Gaming Reviews, News, Tips and More.
We may earn a commission from links on this page

Tears Of The Kingdom Devs Reveal The One Zelda Spin-Off They’d Never Make

Zelda’s most recent adventure was designed with creativity in mind, but not in a way that would restrict the fun

We may earn a commission from links on this page.
Link looks down on Hyrule from a Sky Island in concept art for Tears of the Kingdom.
Image: Nintendo

Though it didn’t snag the GOTY at this year’s Game Awards, there’s no doubting that The Legend of Zelda: Tears of the Kingdom is one of 2023’s many gaming highlights. Featuring an intuitive and versatile crafting system, players are free to accomplish tasks in the open-world RPG in wild, unexpected ways. But in a recent interview, Nintendo made it clear that it wanted to encourage, not require, creativity in the game.

Tears of the Kingdom’s director, Hidemaro Fujibayashi and the game’s producer, Eiji Aonuma were recently asked by Polygon whether TotK’s crafting system would make for a great standalone experience, ala Super Mario Maker. The game’s impressive physics and ability to combine nearly every in-game object together to create tools and problem-solving resources would be a good fit for such an experience. But Aonuma explained that such a thing wouldn’t work with how the team envisioned the role of creative problem solving in the game:

When we’re creating games like Tears of the Kingdom, I think it’s important that we don’t make creativity a requirement. Instead we put things into the game that encourage people to be creative, and give them the opportunity to be creative, without forcing them to. There are people who want the ability to create from scratch, but that’s not everyone. But I think everyone delights in the discovery of finding your own way through a game, and that is something we tried to make sure was included in Tears of the Kingdom; there isn’t one right way to play. If you are a creative person, you have the ability to go down that path. But that’s not what you have to do; you’re also able to proceed to the game in many other different ways. And so I don’t think that it would be a good fit for The Legend of Zelda to necessarily require people to build things from scratch and force them to be creative.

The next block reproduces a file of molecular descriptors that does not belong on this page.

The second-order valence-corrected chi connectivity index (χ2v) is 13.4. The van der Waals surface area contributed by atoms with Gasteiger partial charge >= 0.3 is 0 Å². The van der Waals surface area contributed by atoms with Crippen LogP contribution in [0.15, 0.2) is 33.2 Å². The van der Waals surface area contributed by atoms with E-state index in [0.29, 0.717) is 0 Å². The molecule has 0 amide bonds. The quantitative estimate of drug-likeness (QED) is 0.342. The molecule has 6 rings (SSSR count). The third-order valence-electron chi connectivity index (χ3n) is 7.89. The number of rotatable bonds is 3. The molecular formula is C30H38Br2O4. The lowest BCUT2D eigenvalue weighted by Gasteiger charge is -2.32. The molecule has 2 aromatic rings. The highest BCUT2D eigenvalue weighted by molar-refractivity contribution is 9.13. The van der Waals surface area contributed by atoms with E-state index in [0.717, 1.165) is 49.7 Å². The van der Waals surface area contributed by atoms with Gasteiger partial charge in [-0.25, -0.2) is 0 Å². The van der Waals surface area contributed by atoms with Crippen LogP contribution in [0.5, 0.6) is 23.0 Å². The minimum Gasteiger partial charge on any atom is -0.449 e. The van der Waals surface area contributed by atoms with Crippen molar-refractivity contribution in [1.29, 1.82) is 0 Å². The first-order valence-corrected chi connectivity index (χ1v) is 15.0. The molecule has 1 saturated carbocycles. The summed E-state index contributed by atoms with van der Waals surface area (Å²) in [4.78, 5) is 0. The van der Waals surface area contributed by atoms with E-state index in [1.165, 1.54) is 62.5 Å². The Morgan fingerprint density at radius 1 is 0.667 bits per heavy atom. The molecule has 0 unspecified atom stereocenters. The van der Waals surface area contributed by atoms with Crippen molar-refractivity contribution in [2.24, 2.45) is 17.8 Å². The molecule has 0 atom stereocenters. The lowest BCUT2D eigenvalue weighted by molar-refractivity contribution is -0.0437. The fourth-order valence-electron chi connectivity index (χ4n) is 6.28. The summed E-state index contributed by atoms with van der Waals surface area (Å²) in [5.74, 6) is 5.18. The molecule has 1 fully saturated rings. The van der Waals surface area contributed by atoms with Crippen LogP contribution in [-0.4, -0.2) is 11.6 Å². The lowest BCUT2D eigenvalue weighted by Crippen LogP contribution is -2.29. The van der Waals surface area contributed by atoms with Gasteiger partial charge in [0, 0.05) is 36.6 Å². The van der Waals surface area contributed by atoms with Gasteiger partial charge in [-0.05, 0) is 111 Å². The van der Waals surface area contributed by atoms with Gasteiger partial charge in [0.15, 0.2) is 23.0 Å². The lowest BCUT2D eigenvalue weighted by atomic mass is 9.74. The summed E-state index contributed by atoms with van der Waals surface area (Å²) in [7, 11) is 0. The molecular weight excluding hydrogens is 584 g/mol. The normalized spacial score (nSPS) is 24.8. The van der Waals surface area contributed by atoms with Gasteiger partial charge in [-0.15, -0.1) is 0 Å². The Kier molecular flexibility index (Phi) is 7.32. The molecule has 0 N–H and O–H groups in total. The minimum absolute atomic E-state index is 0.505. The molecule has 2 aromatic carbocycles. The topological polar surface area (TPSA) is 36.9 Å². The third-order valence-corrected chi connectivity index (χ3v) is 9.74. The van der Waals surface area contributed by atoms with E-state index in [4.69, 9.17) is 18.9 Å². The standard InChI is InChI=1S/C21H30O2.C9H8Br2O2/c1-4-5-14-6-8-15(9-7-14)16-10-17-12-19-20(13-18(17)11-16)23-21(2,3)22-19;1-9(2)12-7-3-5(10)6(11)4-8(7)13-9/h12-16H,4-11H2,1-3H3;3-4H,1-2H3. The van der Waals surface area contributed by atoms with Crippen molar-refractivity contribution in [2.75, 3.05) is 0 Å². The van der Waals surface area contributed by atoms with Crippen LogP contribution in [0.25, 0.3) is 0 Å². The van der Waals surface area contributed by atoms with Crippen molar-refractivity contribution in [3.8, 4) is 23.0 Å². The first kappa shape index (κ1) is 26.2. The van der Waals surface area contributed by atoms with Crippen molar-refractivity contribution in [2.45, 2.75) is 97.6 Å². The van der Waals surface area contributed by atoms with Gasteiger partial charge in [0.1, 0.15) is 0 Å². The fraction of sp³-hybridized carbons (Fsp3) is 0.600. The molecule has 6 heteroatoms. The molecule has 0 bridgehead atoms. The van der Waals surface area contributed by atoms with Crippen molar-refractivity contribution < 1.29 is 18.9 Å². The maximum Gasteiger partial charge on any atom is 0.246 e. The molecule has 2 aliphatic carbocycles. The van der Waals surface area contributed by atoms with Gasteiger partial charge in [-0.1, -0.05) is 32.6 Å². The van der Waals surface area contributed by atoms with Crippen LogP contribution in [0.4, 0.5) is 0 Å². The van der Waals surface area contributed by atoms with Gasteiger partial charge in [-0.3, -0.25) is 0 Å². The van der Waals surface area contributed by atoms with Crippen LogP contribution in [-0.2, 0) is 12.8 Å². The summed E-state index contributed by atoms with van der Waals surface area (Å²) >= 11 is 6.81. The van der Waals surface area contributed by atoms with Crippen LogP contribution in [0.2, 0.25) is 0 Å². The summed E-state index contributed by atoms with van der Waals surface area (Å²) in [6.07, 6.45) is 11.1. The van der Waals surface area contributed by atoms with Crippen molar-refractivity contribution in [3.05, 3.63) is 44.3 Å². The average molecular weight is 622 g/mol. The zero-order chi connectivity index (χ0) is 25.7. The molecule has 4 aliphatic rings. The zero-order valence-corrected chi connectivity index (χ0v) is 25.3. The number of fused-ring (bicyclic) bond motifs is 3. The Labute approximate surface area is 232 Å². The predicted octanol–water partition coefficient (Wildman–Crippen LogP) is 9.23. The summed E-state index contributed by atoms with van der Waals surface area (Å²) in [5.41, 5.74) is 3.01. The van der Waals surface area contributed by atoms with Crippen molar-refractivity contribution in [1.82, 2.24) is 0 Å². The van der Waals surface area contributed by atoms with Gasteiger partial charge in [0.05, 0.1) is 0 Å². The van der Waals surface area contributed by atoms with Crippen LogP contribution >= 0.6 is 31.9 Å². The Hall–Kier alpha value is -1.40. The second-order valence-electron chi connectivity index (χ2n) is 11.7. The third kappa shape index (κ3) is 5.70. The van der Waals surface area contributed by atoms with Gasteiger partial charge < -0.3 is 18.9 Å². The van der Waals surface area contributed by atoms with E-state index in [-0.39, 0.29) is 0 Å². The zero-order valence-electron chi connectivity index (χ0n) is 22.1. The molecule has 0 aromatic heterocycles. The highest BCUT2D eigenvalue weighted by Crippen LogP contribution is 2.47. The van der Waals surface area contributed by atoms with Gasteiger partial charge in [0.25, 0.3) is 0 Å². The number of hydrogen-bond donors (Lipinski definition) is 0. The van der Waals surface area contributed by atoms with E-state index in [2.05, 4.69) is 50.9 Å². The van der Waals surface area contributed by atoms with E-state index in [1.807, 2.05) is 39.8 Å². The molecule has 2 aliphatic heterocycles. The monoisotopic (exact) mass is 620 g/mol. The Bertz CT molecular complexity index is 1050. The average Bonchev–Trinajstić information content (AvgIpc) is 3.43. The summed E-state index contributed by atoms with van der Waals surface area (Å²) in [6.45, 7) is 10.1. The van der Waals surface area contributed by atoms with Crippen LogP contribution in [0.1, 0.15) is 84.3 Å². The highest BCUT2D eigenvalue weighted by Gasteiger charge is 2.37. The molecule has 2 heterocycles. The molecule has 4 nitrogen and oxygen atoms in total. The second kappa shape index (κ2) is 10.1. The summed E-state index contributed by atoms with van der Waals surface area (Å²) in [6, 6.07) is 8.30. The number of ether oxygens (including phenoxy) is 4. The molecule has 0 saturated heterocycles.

The “opportunity to be creative” is key here. TotK has tons of puzzles and challenges that require creativity to solve them, and some puzzles are initially cryptic enough to invite unconventional approaches. But there’s almost always a more direct path, one that, as Aonuma said, wouldn’t burden players with starting from scratch.


When it first arrived earlier this year, not a week would go by without fans showing off their latest creation in Zelda. It was an impressive display of ingenuity and creative solutions.


Read More: 19 Hilarious Tears of the Kingdom Fails
Buy The Legend of Zelda: Tears of the Kingdom: Amazon | Best Buy | GameStop

We saw players do everything from using logs to traverse just about any distance, measuring the in-game weight and physics work , using Link’s time-warping abilities to decimate tough foes, making music, manipulating the game’s physics to soar high into the air, crafting a simple but universally effective “Air Bike,” building the foundations of computers. Sometimes, though, things wouldn’t totally go according to plan.


Hopefully Link will hang onto his love of arts and crafts for his next grand adventure.